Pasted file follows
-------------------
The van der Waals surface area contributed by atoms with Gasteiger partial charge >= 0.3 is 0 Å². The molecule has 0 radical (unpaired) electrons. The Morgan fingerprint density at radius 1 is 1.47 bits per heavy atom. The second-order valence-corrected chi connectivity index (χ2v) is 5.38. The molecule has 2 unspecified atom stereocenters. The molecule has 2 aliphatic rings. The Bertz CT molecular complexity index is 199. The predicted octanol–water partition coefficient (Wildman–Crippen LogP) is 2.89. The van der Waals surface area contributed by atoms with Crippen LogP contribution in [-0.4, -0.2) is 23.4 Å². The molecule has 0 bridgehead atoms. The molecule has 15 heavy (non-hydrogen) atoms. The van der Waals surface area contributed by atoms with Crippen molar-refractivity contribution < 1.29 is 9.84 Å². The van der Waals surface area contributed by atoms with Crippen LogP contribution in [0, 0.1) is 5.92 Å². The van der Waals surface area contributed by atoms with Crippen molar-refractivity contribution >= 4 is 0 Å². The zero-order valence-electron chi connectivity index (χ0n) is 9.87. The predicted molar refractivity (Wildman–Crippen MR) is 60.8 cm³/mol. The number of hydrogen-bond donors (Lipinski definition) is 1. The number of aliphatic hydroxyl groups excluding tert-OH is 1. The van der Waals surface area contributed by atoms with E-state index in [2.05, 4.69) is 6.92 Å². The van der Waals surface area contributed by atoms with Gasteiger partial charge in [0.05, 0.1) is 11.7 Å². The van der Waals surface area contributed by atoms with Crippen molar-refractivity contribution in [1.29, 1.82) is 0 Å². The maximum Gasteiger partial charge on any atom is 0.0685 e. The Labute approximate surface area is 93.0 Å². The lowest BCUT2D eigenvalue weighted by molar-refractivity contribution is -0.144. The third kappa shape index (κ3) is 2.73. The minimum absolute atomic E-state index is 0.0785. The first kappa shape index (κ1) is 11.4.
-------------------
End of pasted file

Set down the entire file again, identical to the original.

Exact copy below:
The van der Waals surface area contributed by atoms with Gasteiger partial charge >= 0.3 is 0 Å². The molecule has 0 radical (unpaired) electrons. The Morgan fingerprint density at radius 1 is 1.47 bits per heavy atom. The second-order valence-corrected chi connectivity index (χ2v) is 5.38. The molecule has 2 unspecified atom stereocenters. The molecule has 2 aliphatic rings. The Bertz CT molecular complexity index is 199. The predicted octanol–water partition coefficient (Wildman–Crippen LogP) is 2.89. The van der Waals surface area contributed by atoms with Crippen LogP contribution in [-0.4, -0.2) is 23.4 Å². The molecule has 0 bridgehead atoms. The molecule has 15 heavy (non-hydrogen) atoms. The van der Waals surface area contributed by atoms with Crippen molar-refractivity contribution < 1.29 is 9.84 Å². The van der Waals surface area contributed by atoms with Crippen LogP contribution in [0, 0.1) is 5.92 Å². The van der Waals surface area contributed by atoms with Crippen molar-refractivity contribution >= 4 is 0 Å². The zero-order valence-electron chi connectivity index (χ0n) is 9.87. The predicted molar refractivity (Wildman–Crippen MR) is 60.8 cm³/mol. The number of hydrogen-bond donors (Lipinski definition) is 1. The number of aliphatic hydroxyl groups excluding tert-OH is 1. The van der Waals surface area contributed by atoms with E-state index in [2.05, 4.69) is 6.92 Å². The van der Waals surface area contributed by atoms with Gasteiger partial charge in [0.05, 0.1) is 11.7 Å². The van der Waals surface area contributed by atoms with Crippen molar-refractivity contribution in [1.29, 1.82) is 0 Å². The maximum Gasteiger partial charge on any atom is 0.0685 e. The Labute approximate surface area is 93.0 Å². The lowest BCUT2D eigenvalue weighted by molar-refractivity contribution is -0.144. The third kappa shape index (κ3) is 2.73. The minimum absolute atomic E-state index is 0.0785. The first kappa shape index (κ1) is 11.4.